Friday, October 3, 2008

The miracle

Captain Satish could not sleep the whole night and lay tossing restlessly in the bed by the side of his young wife. He looked at her beautiful face made more charming as she was expecting their child in a few months. They were a very loving couple with each one trying to please the other in every way. It was more than two years since he was posted at Chandigarh cantonment.
Life was all bliss till he got his orders a couple of days back posting him to the front in a border area where there were regular skirmishes. He was to leave in a week and didn’t know how to break the news to his wife. She was bearing her second child and he wanted to be very much near her when she needed him most. Gradually he dozed off to sleep only to wake up a long time later when the aroma of alu paratha wafted from the next room. Slowly walking behind her, he embraced her and covered her eyes gently with his hands. Fresh after her bath with the lingering smell of sandalwood-soap, she quickly turned and hugged him tightly for long till the smell of over-burnt paratha assailed their noses. Satish’s mind was torn between the unsavoury impending departure and the ecstasy of Sushma’s proximity. He did not disclose the bad news. “I am sure it will be a boy this time and will grow to be like you, tall and handsome” said Sushma. ”Why, don’t you want one more girl like our sweet Anisha, looking as beautiful and charming as her mom?” exclaimed Satish. Handing over a plate with paratha and dahi she replied with a mischievous smile “Let this be a boy. You can have as many daughters as you wish later.”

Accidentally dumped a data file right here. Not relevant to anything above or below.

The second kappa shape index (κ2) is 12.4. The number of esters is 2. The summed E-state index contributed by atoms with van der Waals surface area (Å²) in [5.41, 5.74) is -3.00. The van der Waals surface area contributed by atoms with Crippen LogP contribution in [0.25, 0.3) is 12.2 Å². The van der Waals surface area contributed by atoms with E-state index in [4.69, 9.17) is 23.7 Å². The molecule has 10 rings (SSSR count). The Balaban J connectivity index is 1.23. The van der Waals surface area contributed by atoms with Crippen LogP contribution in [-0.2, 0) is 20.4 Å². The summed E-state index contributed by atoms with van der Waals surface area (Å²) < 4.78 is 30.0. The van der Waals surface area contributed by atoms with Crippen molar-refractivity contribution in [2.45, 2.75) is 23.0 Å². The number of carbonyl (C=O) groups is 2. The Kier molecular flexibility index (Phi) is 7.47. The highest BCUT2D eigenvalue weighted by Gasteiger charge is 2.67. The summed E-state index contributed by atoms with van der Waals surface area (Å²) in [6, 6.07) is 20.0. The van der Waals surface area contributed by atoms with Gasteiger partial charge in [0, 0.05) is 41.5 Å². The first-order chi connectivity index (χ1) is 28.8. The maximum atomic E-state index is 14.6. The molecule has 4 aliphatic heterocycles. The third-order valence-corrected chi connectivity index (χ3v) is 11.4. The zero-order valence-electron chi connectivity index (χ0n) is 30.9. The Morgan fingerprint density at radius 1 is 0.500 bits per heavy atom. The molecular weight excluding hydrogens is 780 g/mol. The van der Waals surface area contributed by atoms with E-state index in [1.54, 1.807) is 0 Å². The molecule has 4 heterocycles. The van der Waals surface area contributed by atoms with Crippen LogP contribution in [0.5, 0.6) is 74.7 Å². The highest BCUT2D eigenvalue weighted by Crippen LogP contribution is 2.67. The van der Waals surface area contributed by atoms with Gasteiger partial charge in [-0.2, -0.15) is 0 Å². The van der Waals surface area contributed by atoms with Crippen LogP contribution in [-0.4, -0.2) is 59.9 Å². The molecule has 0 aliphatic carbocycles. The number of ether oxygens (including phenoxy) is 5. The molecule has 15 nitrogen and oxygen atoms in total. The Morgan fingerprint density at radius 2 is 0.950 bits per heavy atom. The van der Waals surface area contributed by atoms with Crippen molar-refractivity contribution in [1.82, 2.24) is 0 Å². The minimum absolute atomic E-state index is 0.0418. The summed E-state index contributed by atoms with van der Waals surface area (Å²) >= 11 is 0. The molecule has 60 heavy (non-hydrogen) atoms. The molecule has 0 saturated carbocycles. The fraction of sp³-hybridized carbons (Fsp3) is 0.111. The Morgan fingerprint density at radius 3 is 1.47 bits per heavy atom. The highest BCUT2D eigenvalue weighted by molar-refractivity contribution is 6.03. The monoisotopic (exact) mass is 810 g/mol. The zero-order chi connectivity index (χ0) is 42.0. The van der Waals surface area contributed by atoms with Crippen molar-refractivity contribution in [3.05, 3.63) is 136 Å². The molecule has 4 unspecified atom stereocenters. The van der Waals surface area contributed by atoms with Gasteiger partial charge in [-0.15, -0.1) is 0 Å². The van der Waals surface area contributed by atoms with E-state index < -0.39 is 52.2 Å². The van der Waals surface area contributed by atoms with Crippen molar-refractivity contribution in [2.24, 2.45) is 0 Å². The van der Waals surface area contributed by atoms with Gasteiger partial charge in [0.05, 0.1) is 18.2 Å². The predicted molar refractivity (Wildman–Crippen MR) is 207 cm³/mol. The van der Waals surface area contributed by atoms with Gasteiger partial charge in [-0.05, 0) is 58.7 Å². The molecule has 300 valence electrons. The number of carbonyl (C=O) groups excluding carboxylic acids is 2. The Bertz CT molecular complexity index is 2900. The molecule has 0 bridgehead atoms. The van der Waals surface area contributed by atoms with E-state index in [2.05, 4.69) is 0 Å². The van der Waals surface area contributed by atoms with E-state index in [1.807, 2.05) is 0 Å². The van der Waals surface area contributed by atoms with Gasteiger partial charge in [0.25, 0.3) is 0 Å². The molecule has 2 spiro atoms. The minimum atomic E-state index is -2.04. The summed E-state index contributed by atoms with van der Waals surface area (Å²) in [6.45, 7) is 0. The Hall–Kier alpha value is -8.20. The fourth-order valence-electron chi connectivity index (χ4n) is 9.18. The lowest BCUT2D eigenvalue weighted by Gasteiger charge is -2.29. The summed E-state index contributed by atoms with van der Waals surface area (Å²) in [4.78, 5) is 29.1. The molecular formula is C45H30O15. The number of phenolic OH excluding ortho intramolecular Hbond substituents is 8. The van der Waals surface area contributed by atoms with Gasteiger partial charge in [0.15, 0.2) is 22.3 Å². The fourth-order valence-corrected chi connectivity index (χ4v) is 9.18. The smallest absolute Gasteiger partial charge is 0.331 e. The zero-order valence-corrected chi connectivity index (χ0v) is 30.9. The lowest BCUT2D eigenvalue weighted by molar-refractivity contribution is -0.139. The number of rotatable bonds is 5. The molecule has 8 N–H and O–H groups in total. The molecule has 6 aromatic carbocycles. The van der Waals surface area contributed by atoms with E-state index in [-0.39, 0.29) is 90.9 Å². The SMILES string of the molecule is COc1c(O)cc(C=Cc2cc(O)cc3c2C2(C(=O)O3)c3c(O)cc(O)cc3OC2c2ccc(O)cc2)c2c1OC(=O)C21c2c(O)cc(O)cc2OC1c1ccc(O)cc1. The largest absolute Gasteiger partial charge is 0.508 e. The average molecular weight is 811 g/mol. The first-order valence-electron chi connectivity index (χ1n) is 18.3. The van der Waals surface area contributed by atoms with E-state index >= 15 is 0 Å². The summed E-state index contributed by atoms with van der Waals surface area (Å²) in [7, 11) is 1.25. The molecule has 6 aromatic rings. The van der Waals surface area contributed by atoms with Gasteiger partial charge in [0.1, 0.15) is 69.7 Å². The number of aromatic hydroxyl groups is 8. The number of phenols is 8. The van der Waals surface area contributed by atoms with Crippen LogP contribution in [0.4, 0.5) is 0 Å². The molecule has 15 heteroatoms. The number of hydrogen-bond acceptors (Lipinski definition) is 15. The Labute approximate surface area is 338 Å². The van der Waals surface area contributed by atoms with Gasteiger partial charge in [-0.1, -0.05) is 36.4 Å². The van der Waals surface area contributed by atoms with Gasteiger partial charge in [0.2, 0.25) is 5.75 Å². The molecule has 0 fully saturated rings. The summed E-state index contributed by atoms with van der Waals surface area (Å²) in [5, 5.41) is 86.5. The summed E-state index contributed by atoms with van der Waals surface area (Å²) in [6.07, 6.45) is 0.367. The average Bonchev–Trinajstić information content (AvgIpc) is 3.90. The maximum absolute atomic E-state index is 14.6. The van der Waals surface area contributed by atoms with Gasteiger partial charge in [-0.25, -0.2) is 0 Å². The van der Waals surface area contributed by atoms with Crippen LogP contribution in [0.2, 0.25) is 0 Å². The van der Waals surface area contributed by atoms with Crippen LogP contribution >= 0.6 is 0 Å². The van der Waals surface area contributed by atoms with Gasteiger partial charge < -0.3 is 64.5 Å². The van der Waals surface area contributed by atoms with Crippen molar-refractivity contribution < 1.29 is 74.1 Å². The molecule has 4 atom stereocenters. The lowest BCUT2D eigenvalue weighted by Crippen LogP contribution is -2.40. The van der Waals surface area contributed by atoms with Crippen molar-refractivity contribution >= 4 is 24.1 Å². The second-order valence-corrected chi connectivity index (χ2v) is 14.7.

It was then his colleague Capt. Sharma barged into the house, blurting out loudly, ” Satish, all packed up for your departure? Poor Bhabi (sister-in-law), she would want you here especially now.” When Sushma looked questioningly at her husband, he put his arm around her and said, “I have wanted to tell you this but didn’t have the mind to break the news. I know how upset you will be. The order came three days ago asking me to report in the fighting area immediately. I will be leaving in two days. I know, born in a family of soldiers, you will not be afraid of my going to the front but would be upset that I am leaving at this juncture. But you know how helpless I am.”
She hugged him again and asked him in a sobbing tone “When will you be back? Can you come for a short period at least after the child is born?” He said “I am not sure whether I can come but I will try my level best. Be a good girl and smile now.”
Satish left as planned, after leaving Sushma and little Anisha at Sushma’s parents’ place, not far off. Back in her familiar and warm surroundings with girlhood friends visiting her frequently, she felt somewhat relaxed though Satish occupied her mind all the time. Months rolled by before a baby boy was born to Sushma. Satish’s reply to her letter came after three months of the birth of the boy. He had expressed his boundless joy at her having got what she desired and said it was now his turn to get from her a daughter. He had said that he could not say when he would be back and that she should keep praying for his early return. She knew he was somewhere at the border, but not exactly where. The news of fierce fighting scared her intensifying her prayers for his well-being. There was no communication for the past few months, making her worried and tense. Her parents were also concerned but never exhibited it in front of her.